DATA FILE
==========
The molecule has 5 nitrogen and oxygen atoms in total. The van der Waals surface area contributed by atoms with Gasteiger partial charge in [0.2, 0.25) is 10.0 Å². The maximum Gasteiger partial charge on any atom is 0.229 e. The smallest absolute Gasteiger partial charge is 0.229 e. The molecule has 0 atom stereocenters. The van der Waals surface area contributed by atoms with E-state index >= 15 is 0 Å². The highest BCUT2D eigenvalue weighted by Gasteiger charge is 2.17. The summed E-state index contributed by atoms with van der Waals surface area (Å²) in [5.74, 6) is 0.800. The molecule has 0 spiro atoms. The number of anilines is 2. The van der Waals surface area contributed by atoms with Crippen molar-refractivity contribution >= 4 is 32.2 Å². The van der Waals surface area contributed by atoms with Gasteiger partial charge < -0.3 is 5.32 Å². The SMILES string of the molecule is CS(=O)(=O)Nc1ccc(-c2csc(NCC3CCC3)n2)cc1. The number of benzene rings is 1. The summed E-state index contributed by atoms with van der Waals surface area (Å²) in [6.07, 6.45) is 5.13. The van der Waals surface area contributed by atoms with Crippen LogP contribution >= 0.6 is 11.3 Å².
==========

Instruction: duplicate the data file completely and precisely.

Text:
The molecule has 5 nitrogen and oxygen atoms in total. The van der Waals surface area contributed by atoms with Gasteiger partial charge in [0.2, 0.25) is 10.0 Å². The maximum Gasteiger partial charge on any atom is 0.229 e. The smallest absolute Gasteiger partial charge is 0.229 e. The molecule has 0 atom stereocenters. The van der Waals surface area contributed by atoms with E-state index >= 15 is 0 Å². The highest BCUT2D eigenvalue weighted by Gasteiger charge is 2.17. The summed E-state index contributed by atoms with van der Waals surface area (Å²) in [5.74, 6) is 0.800. The molecule has 0 spiro atoms. The number of anilines is 2. The van der Waals surface area contributed by atoms with Crippen molar-refractivity contribution >= 4 is 32.2 Å². The van der Waals surface area contributed by atoms with Gasteiger partial charge < -0.3 is 5.32 Å². The SMILES string of the molecule is CS(=O)(=O)Nc1ccc(-c2csc(NCC3CCC3)n2)cc1. The number of benzene rings is 1. The summed E-state index contributed by atoms with van der Waals surface area (Å²) in [6.07, 6.45) is 5.13. The van der Waals surface area contributed by atoms with Crippen LogP contribution >= 0.6 is 11.3 Å².